The CSI 300 Index jumped as much as 3.6% on Monday morning, after surging almost 7% last week in its best performance since November 2015. Turnover on the gauge was more than three times the average for this time of day. Brokerages led the gains after China International Capital Corp. hiked target prices for the industry, predicting the stock market will double in value in the next 5-10 years.
A front page editorial in the Securities Times on Monday said that fostering a “healthy” bull market after the epidemic is now more important to the economy than ever. The article pinned the accelerating gains on stock market reforms and excess global liquidity, while saying the struggle between the “world’s powers” underscores the importance of a mature financial market.
China’s state media have long guided investors during key points in markets, whether talking up stocks or seeking to cool overheated speculation. While a strong domestic stock market would send a positive signal about China’s resilience to the coronavirus pandemic, as well as aid company fundraising, it also risks inviting bubbles — such a five years ago, when the equity market crashed after a debt-fueled rally.
“The state is very cautious about is creating another boom-bust as seen in 2015, realizing the harm to confidence that comes from the bust is greater than the good from the ride up,” said Wang Zhuo, Fund Manager at Shanghai Zhuozhu Investment Management Co. Ltd.. “We are still staying in the sectors we already hold which are largely undervalued because we profit from the alpha more than the beta in the market.”
The CSI 300 is up 12% this year, the biggest gain among major global benchmarks, to trade at a five-year high. Its 14-day relative strength has climbed to 86, the highest since December 2014.
©2020 Bloomberg L.P.
Kamloops RCMP officer's 'black face' social media posts under review – Kamloops This Week
A Kamloops police officer’s conduct is under review after he made black face jokes in a series of posts on his personal Instagram account.
RCMP Const. Rupert Meinke’s posts showed him receiving skin treatment. In one photo, a woman is apparently applying a black cleansing mask to his face; another appears to be a selfie with the cleansing mask on.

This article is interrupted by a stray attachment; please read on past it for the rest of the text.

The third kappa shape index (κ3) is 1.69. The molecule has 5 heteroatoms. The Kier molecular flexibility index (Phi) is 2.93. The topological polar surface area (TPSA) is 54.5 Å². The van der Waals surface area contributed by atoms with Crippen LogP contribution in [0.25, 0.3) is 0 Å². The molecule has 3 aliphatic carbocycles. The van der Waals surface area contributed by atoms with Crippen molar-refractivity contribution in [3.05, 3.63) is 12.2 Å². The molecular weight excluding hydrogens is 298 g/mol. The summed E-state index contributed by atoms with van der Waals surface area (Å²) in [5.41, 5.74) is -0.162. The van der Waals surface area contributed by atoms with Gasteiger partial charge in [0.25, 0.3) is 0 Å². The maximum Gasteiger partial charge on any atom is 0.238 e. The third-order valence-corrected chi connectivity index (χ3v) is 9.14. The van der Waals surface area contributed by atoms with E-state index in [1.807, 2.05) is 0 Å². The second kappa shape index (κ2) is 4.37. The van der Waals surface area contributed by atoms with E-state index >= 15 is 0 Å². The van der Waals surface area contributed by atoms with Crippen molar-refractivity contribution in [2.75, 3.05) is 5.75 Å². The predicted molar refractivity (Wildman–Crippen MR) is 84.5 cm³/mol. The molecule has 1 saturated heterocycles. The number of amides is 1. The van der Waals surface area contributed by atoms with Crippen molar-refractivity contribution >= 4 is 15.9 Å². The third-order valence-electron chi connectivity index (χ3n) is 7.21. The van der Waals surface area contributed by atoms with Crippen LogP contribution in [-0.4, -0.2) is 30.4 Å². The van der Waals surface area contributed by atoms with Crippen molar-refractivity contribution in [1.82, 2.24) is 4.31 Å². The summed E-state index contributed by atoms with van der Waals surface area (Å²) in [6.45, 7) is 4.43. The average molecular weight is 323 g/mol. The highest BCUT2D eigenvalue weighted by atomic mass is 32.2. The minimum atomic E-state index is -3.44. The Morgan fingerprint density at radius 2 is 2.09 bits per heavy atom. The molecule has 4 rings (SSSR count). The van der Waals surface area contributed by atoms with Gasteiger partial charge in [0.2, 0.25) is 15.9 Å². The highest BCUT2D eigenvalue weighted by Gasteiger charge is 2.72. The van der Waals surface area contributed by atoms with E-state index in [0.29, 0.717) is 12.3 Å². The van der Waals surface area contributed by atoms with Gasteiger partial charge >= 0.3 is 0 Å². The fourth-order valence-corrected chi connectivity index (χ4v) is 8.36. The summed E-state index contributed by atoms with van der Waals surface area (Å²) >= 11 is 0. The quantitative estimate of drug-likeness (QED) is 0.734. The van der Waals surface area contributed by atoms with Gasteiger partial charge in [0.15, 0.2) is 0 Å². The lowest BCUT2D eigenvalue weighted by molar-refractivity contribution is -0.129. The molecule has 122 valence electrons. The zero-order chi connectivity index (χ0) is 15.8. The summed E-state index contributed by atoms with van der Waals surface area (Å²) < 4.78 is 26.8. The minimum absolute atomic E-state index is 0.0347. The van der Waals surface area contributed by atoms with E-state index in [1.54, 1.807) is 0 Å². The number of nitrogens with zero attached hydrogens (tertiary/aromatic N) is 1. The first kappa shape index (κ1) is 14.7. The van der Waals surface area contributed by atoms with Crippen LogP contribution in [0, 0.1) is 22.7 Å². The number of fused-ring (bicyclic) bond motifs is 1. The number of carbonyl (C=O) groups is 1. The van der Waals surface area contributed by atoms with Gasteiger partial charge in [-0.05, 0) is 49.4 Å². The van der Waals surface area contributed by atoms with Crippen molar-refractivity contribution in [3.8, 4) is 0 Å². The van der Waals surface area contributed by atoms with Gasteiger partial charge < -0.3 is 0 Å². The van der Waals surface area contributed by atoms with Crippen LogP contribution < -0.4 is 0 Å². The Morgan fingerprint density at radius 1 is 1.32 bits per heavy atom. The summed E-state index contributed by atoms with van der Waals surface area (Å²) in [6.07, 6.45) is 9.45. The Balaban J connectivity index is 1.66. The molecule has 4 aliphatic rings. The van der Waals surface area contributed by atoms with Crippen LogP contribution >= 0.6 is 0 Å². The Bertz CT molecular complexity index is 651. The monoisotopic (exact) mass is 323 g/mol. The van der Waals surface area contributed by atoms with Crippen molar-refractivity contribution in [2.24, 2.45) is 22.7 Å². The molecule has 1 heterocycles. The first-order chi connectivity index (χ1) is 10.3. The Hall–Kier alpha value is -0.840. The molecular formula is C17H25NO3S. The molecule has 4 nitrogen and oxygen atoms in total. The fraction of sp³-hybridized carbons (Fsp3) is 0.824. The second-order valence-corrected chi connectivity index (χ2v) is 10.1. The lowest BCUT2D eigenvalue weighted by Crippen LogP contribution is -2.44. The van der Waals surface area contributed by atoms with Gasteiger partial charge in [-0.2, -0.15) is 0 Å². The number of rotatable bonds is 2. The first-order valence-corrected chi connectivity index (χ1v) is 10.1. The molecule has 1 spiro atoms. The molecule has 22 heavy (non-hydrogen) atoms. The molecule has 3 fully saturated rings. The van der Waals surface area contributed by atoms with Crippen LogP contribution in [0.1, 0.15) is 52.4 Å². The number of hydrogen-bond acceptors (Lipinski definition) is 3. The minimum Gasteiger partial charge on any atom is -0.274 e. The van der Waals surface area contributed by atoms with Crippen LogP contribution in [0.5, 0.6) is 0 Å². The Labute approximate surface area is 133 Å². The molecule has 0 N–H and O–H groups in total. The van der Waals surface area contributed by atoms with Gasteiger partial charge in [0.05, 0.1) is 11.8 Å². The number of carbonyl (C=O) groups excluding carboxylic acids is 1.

The photo of the mask being applied is accompanied by this caption: “Black face session. It’s suppose to help my looks. I don’t think it’s working,” followed by a laughing emoji.
The selfie is accompanied by this caption: “Is my skin racist? Micro aggressions matter.”
Meinke’s Instagram is private and it’s unclear when the posts were made, but screenshots of them began circulating on social media late last week.
Kamloops RCMP Supt. Syd Lecky told KTW he cannot speak to specifics regarding Meinke’s Instagram posts or duty status, but said making black face jokes on social media would not be smart.
“In this day and age that we’re in, that would be a dumb thing to do,” Lecky said. “I would certainly look into it.”
Lecky said he is unable to discuss Meinke’s posts because they were made on a personal Instagram account.
“It’s a social media account that is private and it isn’t linked to policing or the RCMP,” Lecky said. “So, I can’t even confirm to you if it’s a member.”
If he were to be made aware of such posts coming from a constable, Lecky said, an internal code-of-conduct investigation would be launched.
Meinke has also worked as a part-time instructor at Thompson Rivers University. He has taught police and justice studies classes.
University spokeswoman Darshan Lindsay told KTW the institution is “looking into” Meinke’s Instagram posts.
“Our commitment is to create a university where everyone belongs, where we show our respect for one another through our actions and in our words,” she said. “While we won’t be providing further comment on this matter, we can confirm the individual has taught courses part-time at TRU in the past.”
Lindsay said Meinke is not currently employed by or teaching at TRU.
Lecky said he was first made aware of the Instagram posts on Sunday, July 5.
CTV News Vancouver also reported on this story and was among media outlets to reach out to Meinke for comment. He replied, saying: “Sorry I cannot comment other than it is a skin care product. Take care.”
“Charcoal face masks, no harm, no foul,” Vanessa Simon, an activist and organizer for Black Lives Matter, told CTV. “But then you’re posting on your social media for the public to see, asking, ‘Is this racist? Micro aggression matters,’ you’re setting yourself up to be ridiculed by the community and he is getting what is coming to him.”
Simon told CTV News she was frustrated when she first saw the posts, opining they are insensitive and in poor taste.
“It’s concerning to me that there’s someone like that in the police department,” she said.
Social media sleuths solved the mystery of this Alberta woman's photo – CTV News
When a woman shared a photo of her late father in a placed she couldn’t quite place, she turned to social media for help.
It all started when a Reddit user posted a thread Saturday, asking for help from fellow users to identify a particular spot in K-Country.
The discussion ended up spurring dozens of comments, leading up to the point where users not only identified the spot by name, but provided Google Map coordinates for the exact location.
As a result, the woman said she plans to do a photo tribute at the location for her father.
To make the situation even sweeter, the user said she still has her father’s motorcycle.
“We still have his BMW seen in the pic. Oh boy, that means I’d have to get licensed up. It’s a large bike and I’m a tiny woman, hah!”
Free non-medical masks to be available at drive-thrus again – Calgary Herald
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China State Media Stoke World-Beating Rally in Nation's Shares – BNN